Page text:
The Pulpit Commentary

Matthew 22:34-40 (Matthew 22:34-40)

Fourth attack: The Pharisees ' question concerning the great, commandment. ( Mark 12:28-34 .)

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Matthew 22:37 (Matthew 22:37)

Thou shalt love the Lord thy God; κυ ì ριον το Ì ν Θεο ì ν σου . Christ enunciates the two great moral precepts of God's Law, not, indeed, stated in these words in the Decalogue, but implied throughout, and forming the basis of true religion. Heart … soul … mind. The Septuagint has "mind, soul, strength." The expressions mean generally that God is to be loved with all our powers and faculties, and that nothing is to be preferred to him. It is difficult to define with any precision the signification of each term used, and much unprofitable labour has been expended in the endeavour to limit their exact sense. "Quum," as Grotius says, "vocum multarum cumulatio nihil quam intensius studium designet." It is usual to explain thus: Heart; which among the Hebrews was considered to be the seat of the understanding, is here considered as the home of the affections and the seat of the will. Soul; the living powers, the animal life. Mind; διαμοι ì ᾳ , intellectual powers. These are to be the seat and abode of the love enjoined.

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Matthew 22:34-46 (Matthew 22:34-46)

The Pharisees.

I. THE QUESTION OF THE LAWYER .

1 . The gathering of the Pharisees. The multitude were astonished at the wisdom, the deep and holy teaching, of the blessed Lord. He had answered the pretended difficulties of the Sadducees, and had proved the great doctrine of the resurrection from the very books which they prized most highly. The Pharisees heard that he had put their adversaries to silence. They came together. Their feelings, doubtless, were various: many of them were angry and troubled at the Lord's success and popularity; some were vexed at his superiority in theological argument,—he had done what they could not do; some few had better motives.

2 . The lawyer. He had beard the Lord reasoning with the Sadducees; like the scribes mentioned by St. Luke ( Luke 20:39 ), he perceived that he had answered them well, that he knew far better than himself the meaning of that Law of Moses which the scribes and lawyers professed to understand and to teach. He asked him a question, tempting him. We must not take it for granted that the intention was evil. The word may mean no more than "trying" him, as "God did tempt Abraham," trying his faith; as the Queen of Sheba came to "prove Solomon with hard questions." We know from St. Mark's narrative that the lawyer or scribe belonged to the better class of Pharisees. He recognized the wisdom of our Lord, and felt the truth and holiness of his words. "Which is the great commandment in the Law?" he said; or, as the words may perhaps be rendered, "What sort of commandment is great?" He may have been thinking of the Pharisaic distinction of commandments into great and small, heavy and light.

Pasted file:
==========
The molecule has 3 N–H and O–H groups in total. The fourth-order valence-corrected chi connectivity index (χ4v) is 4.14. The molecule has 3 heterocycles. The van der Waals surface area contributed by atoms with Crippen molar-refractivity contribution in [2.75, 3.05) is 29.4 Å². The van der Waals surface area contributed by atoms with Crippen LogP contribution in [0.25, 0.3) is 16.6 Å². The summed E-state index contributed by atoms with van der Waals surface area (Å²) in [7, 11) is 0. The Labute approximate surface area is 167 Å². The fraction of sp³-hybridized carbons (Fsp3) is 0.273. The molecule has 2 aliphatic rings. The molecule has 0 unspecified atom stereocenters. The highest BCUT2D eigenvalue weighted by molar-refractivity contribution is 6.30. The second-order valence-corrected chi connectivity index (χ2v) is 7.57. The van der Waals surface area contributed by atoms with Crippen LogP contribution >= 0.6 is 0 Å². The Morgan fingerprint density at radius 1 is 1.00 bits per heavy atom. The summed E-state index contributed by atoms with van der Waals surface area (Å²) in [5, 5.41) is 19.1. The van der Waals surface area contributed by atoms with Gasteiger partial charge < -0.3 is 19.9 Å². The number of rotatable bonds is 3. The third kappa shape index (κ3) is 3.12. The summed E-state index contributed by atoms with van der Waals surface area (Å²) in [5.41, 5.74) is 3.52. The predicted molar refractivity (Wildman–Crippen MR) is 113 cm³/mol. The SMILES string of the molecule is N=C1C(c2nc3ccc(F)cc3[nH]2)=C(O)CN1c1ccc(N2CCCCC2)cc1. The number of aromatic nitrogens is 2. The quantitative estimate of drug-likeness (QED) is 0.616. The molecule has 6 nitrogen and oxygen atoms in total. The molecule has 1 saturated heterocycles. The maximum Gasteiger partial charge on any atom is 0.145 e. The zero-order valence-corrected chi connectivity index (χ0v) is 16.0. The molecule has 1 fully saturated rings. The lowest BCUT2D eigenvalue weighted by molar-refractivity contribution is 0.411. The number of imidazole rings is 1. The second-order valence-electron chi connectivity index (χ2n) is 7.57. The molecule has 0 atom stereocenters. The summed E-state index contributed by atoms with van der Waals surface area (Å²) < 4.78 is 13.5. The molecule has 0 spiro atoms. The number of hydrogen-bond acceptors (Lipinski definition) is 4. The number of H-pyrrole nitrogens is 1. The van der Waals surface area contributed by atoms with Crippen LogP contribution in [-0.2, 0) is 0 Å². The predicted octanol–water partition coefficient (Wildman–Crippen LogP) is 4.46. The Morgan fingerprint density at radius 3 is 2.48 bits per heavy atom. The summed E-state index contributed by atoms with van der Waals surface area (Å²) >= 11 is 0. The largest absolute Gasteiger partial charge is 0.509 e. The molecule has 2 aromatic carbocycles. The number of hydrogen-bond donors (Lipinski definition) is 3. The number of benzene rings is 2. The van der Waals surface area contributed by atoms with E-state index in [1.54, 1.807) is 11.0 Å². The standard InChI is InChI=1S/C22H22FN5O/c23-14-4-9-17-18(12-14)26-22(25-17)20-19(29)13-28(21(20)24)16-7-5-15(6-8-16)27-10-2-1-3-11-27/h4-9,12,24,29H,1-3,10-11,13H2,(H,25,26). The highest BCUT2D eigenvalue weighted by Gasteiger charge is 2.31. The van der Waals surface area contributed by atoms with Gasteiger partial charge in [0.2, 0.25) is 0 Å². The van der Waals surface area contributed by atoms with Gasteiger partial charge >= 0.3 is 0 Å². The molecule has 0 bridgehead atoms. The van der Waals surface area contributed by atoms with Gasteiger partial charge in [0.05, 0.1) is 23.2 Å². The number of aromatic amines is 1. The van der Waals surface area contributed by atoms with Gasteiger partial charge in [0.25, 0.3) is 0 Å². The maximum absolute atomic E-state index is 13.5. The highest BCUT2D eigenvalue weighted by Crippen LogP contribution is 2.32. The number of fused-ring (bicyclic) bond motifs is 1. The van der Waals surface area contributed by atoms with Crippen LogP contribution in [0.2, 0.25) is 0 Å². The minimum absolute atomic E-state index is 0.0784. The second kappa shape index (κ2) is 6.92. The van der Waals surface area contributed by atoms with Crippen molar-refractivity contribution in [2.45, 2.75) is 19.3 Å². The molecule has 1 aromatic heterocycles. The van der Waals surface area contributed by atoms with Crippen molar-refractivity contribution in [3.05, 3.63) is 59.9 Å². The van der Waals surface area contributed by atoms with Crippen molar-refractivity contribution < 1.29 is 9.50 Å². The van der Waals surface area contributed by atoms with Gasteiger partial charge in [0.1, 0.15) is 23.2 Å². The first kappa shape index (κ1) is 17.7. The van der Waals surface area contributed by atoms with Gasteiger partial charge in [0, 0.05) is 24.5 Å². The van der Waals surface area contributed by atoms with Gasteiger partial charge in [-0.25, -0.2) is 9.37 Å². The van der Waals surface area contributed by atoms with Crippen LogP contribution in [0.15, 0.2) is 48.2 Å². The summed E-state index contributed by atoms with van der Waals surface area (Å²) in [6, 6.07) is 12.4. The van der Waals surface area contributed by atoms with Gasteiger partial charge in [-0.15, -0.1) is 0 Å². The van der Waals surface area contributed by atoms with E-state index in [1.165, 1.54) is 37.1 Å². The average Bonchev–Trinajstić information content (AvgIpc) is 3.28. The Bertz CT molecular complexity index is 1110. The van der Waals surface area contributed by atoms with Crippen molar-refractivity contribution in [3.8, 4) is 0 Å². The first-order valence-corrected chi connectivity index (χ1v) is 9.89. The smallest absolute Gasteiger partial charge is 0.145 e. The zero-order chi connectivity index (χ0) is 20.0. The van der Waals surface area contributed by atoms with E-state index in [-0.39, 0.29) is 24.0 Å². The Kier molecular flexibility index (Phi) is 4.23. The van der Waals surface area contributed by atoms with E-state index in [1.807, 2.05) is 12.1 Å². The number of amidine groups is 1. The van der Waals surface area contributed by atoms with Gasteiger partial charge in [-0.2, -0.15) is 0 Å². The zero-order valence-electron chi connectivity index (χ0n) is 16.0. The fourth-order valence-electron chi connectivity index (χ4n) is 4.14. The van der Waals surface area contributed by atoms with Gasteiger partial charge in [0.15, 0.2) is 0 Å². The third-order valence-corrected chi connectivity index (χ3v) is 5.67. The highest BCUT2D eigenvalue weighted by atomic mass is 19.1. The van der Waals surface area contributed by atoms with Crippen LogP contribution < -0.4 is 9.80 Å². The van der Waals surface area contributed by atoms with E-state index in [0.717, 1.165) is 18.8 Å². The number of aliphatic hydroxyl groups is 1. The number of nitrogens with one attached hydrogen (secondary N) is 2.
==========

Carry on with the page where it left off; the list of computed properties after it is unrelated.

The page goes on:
3 . The Lord ' s answer.

II. THE COUNTER QUESTIONS OF THE LORD .

1 . The first question. The Pharisees were still gathered together; most of them were filled with jealousy and hatred. All so understood the great truth of the unity of the Godhead as to suppose it impossible to regard the expected Messiah as other than merely human. Hence the Saviour's question, "What think ye concerning the Christ [the Messiah]? whose Son is he?" They thought the answer easy. They knew that the Scripture had said that the Christ cometh of the seed of David; they had said so before ( John 7:42 ), and now they answered at once, "The Son of David."

2 . The second question. Jesus quoted the hundred and tenth psalm—a psalm regarded by the rabbis as Messianic, "The Lord said unto my Lord [Jehovah said unto Adoni], Sit thou at my right hand." How could David speak of the Christ as his Lord? How could the Son of David be the Lord of David? David spoke in the Spirit, by the inspiration of the Holy Ghost. How did they, the teachers of Israel, understand those sacred words? They could not answer him. They did not deny the Messianic character of the psalm, as, alas! some do without good reason now. They believed that the psalm was David's, and that he was speaking of the Christ; but they did not know, as we know, that Christ "was made of the seed of David according to the flesh; and declared to be the Son of God with power, according to the Spirit of holiness, by the resurrection from the dead;" that he was "God, of the substance of the Father, begotten before the worlds; and Man, of the substance of his mother, born in the world." We can answer the Lord's question readily; we know the Christian faith. The Pharisees could not answer him a word; and none from that time durst ask him any more questions.

LESSONS .

1 . "The great commandment is, Thou shalt love the Lord thy God." Keep that commandment, and you are safe; neglect it, and no exactness of external obedience will atone for that neglect.

2 . The second commandment is like it: "Thou shalt love thy neighbour as thyself." It is the rule which must guide the Christian in his relations to others.

3 . "What think ye of Christ?" He is the Son of God; he became for our sake also the Son of man. He is our God, our Saviour, our Example, our Life, our All in all.

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Matthew 22:34-40 (Matthew 22:34-40)